When Google placed its first TV ad, a last-minute multi-million buy during the Super Bowl nearly two years ago, then-CEO Eric Schmidt tweeted, "Hell has indeed frozen over." Google is , after all, the company that introduced the world to auction-based advertising, where the market determines the price for ads and advertisers pay for results. Mr. Schmidt once called TV advertising "the last bastion of unaccountable spending in corporate America."
Yet two years later, hell seems to be freezing over on a more regular basis. While far from commonplace, Google videos -- they don't call them ads -- are cropping up more frequently on TV during shows like "The Big Bang Theory," "Futurama" and "The Voice." Google has even bought event-programming such as Game 7 of the World Series, where it placed a video about a music teacher who uses search to learn how to pitch a perfect game on PlayStation (and wins $1 million). Google's Lady Gaga spot for its Chrome web browser ran on "Saturday Night Live" (on the night she performed) and on the Billboard Music Awards on ABC. Another spot for Chrome, the "Johnny Cash Project," aired during Monday Night Football on the eighth anniversary of his death.
So far, Google has placed 13 different ads on TV over the past year, some getting multiple airings in different markets. Perhaps most memorably, Dan Savage's moving "It Gets Better" spot debuted during "Glee" on Fox.
Google has no dedicated TV budget, but TV and other traditional media is figuring more prominently in its strategies, a huge shift from a year ago, when Google mostly used its own properties such as AdWords and YouTube to promote its products. What happened? Google has transformed from a company grounded almost entirely in search into one that builds and powers an increasing array of consumer brands such as Chrome, Google+, Android and its cloud apps.
"When I took over marketing at Google three years ago, there was no marketing," said VP Lorraine Twohill. Since then, she's built marketing staffs -- and budgets -- in 40 countries. As Ad Age sibling publication Creativity recently put it, "2011 was the year the once-famous-for-not-marketing brand became famous for its marketing."
Along the way, Google is developing its own particular style based on the idea that products should prove themselves in the market. It's a philosophy shared by Google's famously marketing-averse co-founders Larry Page and Sergey Brin. "I think that the founders always had an enormous bias toward products proving themselves," said Andy Berndt, VP, Creative Lab, which oversees brand storytelling at Google. "It puts pressure on all of us to create products people would share."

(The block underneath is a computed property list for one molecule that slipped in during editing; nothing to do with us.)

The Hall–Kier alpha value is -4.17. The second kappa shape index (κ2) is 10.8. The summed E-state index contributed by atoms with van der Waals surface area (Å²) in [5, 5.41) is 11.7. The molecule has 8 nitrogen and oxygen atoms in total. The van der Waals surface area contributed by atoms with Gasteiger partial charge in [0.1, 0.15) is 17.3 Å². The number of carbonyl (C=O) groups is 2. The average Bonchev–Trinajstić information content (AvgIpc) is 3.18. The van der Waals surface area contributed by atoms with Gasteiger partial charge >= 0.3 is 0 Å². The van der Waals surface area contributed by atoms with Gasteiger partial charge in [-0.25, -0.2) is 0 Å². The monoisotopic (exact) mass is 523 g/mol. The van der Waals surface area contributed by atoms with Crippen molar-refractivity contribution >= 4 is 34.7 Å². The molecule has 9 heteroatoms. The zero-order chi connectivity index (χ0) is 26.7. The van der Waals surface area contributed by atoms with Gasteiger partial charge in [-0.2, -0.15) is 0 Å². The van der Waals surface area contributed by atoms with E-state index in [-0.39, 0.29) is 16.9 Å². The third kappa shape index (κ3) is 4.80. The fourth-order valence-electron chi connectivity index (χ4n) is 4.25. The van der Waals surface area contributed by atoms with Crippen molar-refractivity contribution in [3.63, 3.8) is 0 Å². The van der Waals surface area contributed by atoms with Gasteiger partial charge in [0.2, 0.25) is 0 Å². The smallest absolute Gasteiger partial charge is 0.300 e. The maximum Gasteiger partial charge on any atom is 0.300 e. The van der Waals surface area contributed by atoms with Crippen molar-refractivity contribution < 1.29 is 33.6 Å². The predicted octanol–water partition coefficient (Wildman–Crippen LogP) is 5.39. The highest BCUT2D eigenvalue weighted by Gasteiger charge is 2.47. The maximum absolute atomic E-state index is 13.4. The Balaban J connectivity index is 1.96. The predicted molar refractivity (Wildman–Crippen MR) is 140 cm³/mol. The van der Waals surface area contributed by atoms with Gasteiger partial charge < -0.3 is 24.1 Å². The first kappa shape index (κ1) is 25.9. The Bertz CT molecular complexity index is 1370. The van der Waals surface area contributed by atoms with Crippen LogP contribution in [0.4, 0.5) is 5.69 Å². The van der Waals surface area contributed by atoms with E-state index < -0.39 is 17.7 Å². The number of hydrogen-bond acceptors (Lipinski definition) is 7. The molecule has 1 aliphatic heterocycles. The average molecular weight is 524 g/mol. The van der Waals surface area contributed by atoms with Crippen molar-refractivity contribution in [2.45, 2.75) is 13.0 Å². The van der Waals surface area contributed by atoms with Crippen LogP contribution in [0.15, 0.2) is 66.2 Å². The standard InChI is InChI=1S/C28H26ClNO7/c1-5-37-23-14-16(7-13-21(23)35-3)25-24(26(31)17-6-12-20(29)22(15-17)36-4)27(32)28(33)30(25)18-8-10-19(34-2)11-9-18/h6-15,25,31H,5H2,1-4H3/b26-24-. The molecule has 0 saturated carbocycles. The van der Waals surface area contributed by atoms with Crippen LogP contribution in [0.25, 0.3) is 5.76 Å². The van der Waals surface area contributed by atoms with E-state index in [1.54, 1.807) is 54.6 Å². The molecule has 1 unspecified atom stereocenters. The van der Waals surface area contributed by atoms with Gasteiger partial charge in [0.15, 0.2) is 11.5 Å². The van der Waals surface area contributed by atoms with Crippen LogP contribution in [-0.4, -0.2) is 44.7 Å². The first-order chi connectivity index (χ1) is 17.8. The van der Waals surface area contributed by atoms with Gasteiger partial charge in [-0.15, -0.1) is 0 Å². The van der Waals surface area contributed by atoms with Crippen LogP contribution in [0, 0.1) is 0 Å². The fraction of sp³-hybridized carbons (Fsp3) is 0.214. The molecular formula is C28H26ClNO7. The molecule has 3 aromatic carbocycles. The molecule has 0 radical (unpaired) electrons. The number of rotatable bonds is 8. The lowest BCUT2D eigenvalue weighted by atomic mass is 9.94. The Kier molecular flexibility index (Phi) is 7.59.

As far as storytelling approach, Google isn't so unlike Apple: Tell the story of how a great technology had an impact on someone's life, be it a romance budding on Google or an Austin couple that used Google Docs to help open a restaurant.
As Ms. Twohill said, "for us it still boils down to: know the user and know the magic and find a way to connect the two." But unlike Apple, which makes incredibly expensive, well-produced spots in the most expensive venues possible, Google's videos are decidedly low-fi and experimental. "We never set out to create a TV ad," she said. "We start out on the web and then we jump the higher-engagement ones to other platforms. Those platforms are still being defined. When we do buy TV, we buy iconic shows, shows where we feel very comfortable."
When Google does buy TV, it goes for unusually long 90-second spots, counter to the prevailing view that TV and web video ads can and should be ultra-short. "In an industry pushing the form to 15 seconds, they are going to counter with 90- and sometimes two-minute spots to tell an emotive story," said Peter Daboll, CEO of AceMetrics, which measures the effectiveness of video ads. "It's very low frequency and high impact."
By most outside measures, Google is increasing its marketing spending dramatically. As of August, Google had spent $103 million on TV, print and online display advertising this year, compared to $53 million in all of 2010, according to Kantar Media.
These figures are directional only. They don't include search, text ads or paid video ads through YouTube or other venues. And they don't include Google's most-visible medium of all: its homepage. Over the past year, Google has used the most-trafficked page on the internet, Google.com, to promote Chrome, Google's Nexus S phone and its social network Google+.
The playing field on which Google is most at home is YouTube, where videos produced by Google Creative Lab have dominated when measured against other marketers. Over the past year, Google videos have been viewed 67.3 million times, according to Visible Measures, making Google the third most-watched brand behind Old Spice (89.7 million) and Volkswagen (81.8 million).
Google's crowdsourced "Johnny Cash Project" was one of the top 20 most-effective ads of the past 60 days, running at a hefty 1:30 minutes, according to Ace Metrix. Google's crowdsourced brand, Android, is largely marketed by its wireless carrier partners and device manufacturers.
Chrome had 100 million users before it got its first TV ad; now Google is exploring other platforms to help reach the next 100 million, people who don't necessarily think much about a web browser and may not really know what one is . "We make videos to help people understand," Mr. Berndt said. "We don't know where they're going to end up."